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#1




The chance of getting homozygous normal HLA compatible sibling for this girl with Tay Sachs!
The parents of a girl with TaySachs disease decide to pursue bone marrow transplantation in an attempt to provide a source for the missing lysosomal enzyme. Preliminary testing of the girl's normal siblings is performed to assess their carrier status and their human leukocyte antigen (HLA) locus compatibility with their affected sister. What is the chance that one of the three siblings is homozygous normal (i.e., has a good supply of enzyme) and HLAcompatible?
a. 1/2 b. 1/3 c. 1/4 d. 1/6 e. 1/12 
#2




the answer should be 1/4

#3




How is the odd of HLA compatibility calcuated in this case?

#4




The entire MHC is inherited as an HLA haplotype in a Mendelian fashion from each parent. So, two siblings have a 25% chance of being genotypically HLA identical, a 50% chance of being HLA haploidentical (sharing one haplotype), and a 25% chance that they share no HLA haplotypes.

The above post was thanked by:  
usluipek (07172011) 
#5




So,
Father Aa Mother Aa AA Aa Aa aa 1.What is the chance that one of the three siblings is homozygous normal? 1/3 (because we know that they don't have TS) 2. HLAcompatible? 1/4 (Mendelian fashion) 1/3 * 1/4 = 1/12 How many normal siblings? =3 Answer = 1/12 * 3 = 1/4 
#6




Hi, Bebix, thanks! can you pls explain how you reach the conclusion?
So, chances of being homozygous normal is 1/4 and chances of being HLA compatible is 1/4 So shouldn't the answer be 1/4 x 1/4 = 1/16 ? 
#7




Quote:
chances of being homozygous normal is 1/3... 
#9




Quote:

#11




correct answer EE
Hi bebix,
Thank you for your answer, the first part was correct, here their answer: chance of being homozygous normal = 1/3 chance of having same HLA pattern as sibling = 1/4 chance of having both together = 1/3 * 1/4 = 1/12 2 siblings who inherit the same two HLA chromosomes (haplotypes) from their parents will be HLA identical. There is a one in four chance that this will occur=1/4 chance of being homozygous normal = 1/3 1/4^1/3=1/12 
#12




Quote:
This is a probability question. If they ask the probability of 1 of the 3, you must multiple 1/12 x 3 (they are independent). 
#13




btw, I found the same question in another forum (2005)...the answer also was 1/4 and here is the explanation (more elaborate than mine though, haha)..this is just probability theory
"Well the answer given is..1/4 and the explanation is... tay sachs is AR , if the girl has tay sachs it means both parents r carriers(Aa and Aa) now 4 possibilities wud be AA, Aa, Aa, aa. girl's normal siblings wud either be carriers or homozygous normal, so, we r left with 3 options Either Aa or Aa or AA. out of these 3, AA is homozygous normal, so chances of her sibling being homozygous normal is 1/3 now coming to 2nd part of the q , 2 sibs wud be HLA compatible if they inherit same chromosomes . if the pt got allele with A1B8DR2 frm the father , the chances of other sibling getting the same chr from father are 50%(1/2) AND if pt has got ch with A9B5DR3 from mother then the chance of that sib getting same ch frm mother is 50% , the chances of inheriting same parental ch r 1/2*1/2 = 1/4 so, the chances of being homozygous normal and HLA compatible r 1/3*1/4 = 1/12 chances of one of the 3 siblings being homozygous normal and HLA compatible r 1/12 +1/12+1/12 =1/4" http://www.prep4usmle.com/forum/thread/27941/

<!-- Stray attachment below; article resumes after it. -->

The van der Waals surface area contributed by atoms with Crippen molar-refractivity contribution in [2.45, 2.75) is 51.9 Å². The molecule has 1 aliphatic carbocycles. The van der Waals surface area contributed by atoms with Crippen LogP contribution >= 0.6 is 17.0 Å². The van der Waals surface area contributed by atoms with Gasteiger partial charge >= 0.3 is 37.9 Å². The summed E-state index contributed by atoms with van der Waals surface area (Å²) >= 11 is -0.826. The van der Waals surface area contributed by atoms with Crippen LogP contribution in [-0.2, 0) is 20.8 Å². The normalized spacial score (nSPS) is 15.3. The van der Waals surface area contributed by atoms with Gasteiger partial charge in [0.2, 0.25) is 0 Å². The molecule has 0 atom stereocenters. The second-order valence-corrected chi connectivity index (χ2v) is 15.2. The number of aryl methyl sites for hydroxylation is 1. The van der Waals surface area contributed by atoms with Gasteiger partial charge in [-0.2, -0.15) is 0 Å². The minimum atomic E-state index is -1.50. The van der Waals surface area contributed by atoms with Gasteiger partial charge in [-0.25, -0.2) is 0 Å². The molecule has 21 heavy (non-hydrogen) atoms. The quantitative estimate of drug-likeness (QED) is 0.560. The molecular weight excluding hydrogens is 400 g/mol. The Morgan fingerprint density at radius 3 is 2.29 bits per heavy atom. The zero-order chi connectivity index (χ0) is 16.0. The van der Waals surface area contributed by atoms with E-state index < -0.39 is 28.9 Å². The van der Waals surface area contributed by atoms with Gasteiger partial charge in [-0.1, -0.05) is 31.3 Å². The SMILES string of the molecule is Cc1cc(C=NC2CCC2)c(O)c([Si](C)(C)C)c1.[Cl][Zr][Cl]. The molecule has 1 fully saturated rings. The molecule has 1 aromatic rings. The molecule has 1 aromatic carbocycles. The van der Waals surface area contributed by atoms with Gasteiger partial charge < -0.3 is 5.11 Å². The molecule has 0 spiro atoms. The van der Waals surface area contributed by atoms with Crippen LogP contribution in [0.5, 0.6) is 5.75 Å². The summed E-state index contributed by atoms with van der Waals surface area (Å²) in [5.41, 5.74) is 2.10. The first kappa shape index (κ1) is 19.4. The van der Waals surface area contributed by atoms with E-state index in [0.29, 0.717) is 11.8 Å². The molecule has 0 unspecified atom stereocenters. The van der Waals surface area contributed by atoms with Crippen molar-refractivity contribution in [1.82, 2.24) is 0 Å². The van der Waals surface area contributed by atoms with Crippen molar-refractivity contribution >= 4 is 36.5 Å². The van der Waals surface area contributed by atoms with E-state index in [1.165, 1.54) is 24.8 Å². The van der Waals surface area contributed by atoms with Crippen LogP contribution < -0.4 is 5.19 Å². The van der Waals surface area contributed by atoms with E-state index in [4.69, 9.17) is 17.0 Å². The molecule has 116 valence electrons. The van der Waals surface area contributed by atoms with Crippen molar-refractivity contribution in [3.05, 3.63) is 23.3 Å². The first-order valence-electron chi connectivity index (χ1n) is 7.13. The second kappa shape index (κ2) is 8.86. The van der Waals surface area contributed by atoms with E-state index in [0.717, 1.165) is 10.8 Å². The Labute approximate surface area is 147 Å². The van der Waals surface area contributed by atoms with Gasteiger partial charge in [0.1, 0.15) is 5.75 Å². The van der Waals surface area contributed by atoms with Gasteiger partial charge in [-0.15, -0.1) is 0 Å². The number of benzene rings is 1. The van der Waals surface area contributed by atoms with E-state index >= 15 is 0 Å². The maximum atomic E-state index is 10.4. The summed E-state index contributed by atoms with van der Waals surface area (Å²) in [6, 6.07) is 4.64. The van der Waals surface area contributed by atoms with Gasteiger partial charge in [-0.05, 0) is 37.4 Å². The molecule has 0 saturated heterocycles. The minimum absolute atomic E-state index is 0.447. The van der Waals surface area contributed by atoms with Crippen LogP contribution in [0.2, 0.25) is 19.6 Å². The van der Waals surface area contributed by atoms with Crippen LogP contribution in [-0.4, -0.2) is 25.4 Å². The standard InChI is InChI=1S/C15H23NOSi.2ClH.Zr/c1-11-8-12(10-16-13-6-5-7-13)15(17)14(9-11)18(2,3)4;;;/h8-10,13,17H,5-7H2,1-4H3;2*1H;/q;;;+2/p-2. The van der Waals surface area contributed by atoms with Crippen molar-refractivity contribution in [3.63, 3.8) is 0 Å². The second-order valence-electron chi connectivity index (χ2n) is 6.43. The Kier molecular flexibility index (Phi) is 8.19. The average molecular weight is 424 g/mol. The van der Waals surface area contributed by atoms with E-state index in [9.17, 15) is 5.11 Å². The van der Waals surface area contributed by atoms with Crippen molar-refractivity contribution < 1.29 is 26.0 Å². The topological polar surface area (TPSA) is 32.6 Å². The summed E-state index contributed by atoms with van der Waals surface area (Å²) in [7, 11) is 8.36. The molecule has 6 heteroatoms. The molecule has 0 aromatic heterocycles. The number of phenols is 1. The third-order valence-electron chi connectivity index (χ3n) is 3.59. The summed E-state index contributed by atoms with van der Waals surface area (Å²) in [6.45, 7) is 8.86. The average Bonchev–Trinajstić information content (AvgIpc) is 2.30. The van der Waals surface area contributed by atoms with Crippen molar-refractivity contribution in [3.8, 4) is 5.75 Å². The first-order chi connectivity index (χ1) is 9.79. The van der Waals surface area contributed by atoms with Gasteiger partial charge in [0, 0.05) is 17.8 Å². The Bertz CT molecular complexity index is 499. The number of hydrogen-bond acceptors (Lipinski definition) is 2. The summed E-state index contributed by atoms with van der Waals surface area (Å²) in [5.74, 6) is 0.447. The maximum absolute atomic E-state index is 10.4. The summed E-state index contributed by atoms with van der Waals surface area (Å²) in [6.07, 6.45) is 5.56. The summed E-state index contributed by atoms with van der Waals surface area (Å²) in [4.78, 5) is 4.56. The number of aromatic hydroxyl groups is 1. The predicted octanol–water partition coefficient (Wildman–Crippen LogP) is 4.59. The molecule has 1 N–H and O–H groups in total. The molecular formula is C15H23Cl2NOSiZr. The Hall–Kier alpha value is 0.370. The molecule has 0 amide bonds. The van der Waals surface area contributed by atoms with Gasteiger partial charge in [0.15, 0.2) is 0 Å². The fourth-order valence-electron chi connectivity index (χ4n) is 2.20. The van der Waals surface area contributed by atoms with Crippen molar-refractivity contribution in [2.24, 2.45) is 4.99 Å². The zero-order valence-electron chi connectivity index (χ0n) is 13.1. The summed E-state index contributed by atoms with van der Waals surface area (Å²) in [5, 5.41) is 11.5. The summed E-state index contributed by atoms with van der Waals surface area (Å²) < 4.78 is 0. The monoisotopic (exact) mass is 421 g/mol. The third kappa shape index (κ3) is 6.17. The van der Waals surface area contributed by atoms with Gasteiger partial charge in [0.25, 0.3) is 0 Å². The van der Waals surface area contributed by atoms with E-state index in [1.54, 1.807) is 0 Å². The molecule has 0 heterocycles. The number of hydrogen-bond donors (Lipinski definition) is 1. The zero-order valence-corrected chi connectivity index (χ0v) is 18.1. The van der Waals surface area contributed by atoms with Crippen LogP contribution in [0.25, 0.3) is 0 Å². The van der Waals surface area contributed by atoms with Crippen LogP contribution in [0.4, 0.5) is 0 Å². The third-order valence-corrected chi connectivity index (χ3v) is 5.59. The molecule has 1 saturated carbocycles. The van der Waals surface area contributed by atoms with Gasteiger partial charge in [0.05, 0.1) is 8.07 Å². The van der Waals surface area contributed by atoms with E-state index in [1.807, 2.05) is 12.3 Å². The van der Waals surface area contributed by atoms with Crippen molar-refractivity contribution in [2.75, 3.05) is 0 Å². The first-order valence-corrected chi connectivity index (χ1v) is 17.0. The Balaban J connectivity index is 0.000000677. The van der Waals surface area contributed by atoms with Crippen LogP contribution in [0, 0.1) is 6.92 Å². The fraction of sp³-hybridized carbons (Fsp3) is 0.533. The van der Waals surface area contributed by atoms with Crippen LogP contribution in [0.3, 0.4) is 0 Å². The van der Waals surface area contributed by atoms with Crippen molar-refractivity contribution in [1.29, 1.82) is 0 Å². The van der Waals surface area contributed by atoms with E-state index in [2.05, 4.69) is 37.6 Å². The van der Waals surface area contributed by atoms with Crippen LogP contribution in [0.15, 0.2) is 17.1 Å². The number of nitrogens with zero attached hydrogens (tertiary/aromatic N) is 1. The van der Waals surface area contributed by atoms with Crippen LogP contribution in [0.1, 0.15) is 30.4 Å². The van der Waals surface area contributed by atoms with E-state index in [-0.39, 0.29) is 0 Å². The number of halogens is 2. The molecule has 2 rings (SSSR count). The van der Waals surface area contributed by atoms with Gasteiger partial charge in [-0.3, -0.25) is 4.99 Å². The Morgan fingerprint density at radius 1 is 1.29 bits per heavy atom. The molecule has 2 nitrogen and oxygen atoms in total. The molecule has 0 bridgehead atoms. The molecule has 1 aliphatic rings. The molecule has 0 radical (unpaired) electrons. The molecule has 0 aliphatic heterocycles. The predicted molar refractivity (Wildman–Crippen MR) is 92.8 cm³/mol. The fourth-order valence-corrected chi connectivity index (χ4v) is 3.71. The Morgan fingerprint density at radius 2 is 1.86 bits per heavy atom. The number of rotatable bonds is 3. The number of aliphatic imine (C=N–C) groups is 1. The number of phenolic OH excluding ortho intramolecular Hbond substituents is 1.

#14




but this explanation is different from yours .
Genetic is my weakest area, I dont know from where I can improve it, plz help :sorry: 
#15




Quote:
both ways you should get 1/4  For the HLA I used 1/4 (both parents), and they used 1/2 * 1/2...which is also 1/4... 
#16




hi bebix i want to ask something if u dont mind
like we know HLA are six groups right? and i thought like HLA A inheritance for example is independent from HLA B and other HLA so if it is as u said 1/4 then i guess that means HLA will be inherited all together so it becomes as Autosomal Recessive please explain if u can and thx 
#17




Quote:
Please read this article. The HLA System: Genetics, Immunology, Clinical Testing, and Clinical Implications http://www.ncbi.nlm.nih.gov/pmc/articles/PMC2628004/ 
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#18




Hi Bebix, Thanks for clearing up some of my confusion regarding HLA and its inheritance. I am stuck with another question regarding this, can u help me out with this? Thanks.
Rat A, B and C differ in one allele in HLA locus. They are crossed with each other. What percent of offspring obtained from the cross of (AXB) X (BXC) will accept graft from rat A? a 25% b 50% c 75% d 100% e 0% I can't make anything out of this. Can anyone help me? :S 
#19




Quote:
Cross of AB and BC will have next progeny AB,AC,BB,BC So 50% will accept the graft from rat A. 
#20




i dont know really but i guess it would be zero coz no AA

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